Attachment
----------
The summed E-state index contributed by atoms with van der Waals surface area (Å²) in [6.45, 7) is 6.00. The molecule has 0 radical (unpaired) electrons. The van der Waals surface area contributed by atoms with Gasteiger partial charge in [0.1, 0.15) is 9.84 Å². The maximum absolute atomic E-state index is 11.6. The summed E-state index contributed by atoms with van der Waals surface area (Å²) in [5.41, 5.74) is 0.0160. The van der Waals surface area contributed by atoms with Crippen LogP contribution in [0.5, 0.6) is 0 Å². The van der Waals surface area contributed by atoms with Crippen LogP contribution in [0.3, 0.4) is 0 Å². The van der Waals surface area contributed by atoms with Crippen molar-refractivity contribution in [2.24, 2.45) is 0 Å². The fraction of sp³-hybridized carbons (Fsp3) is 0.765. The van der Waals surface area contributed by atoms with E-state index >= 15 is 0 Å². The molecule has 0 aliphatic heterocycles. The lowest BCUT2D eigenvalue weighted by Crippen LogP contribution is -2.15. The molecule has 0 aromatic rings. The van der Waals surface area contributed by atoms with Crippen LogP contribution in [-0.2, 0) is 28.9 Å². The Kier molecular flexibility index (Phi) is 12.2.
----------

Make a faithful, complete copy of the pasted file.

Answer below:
The summed E-state index contributed by atoms with van der Waals surface area (Å²) in [6.45, 7) is 6.00. The molecule has 0 radical (unpaired) electrons. The van der Waals surface area contributed by atoms with Gasteiger partial charge in [0.1, 0.15) is 9.84 Å². The maximum absolute atomic E-state index is 11.6. The summed E-state index contributed by atoms with van der Waals surface area (Å²) in [5.41, 5.74) is 0.0160. The van der Waals surface area contributed by atoms with Crippen LogP contribution in [0.5, 0.6) is 0 Å². The van der Waals surface area contributed by atoms with Crippen LogP contribution in [0.3, 0.4) is 0 Å². The van der Waals surface area contributed by atoms with Crippen molar-refractivity contribution in [2.24, 2.45) is 0 Å². The fraction of sp³-hybridized carbons (Fsp3) is 0.765. The van der Waals surface area contributed by atoms with E-state index >= 15 is 0 Å². The molecule has 0 aliphatic heterocycles. The lowest BCUT2D eigenvalue weighted by Crippen LogP contribution is -2.15. The molecule has 0 aromatic rings. The van der Waals surface area contributed by atoms with Crippen LogP contribution in [-0.2, 0) is 28.9 Å². The Kier molecular flexibility index (Phi) is 12.2.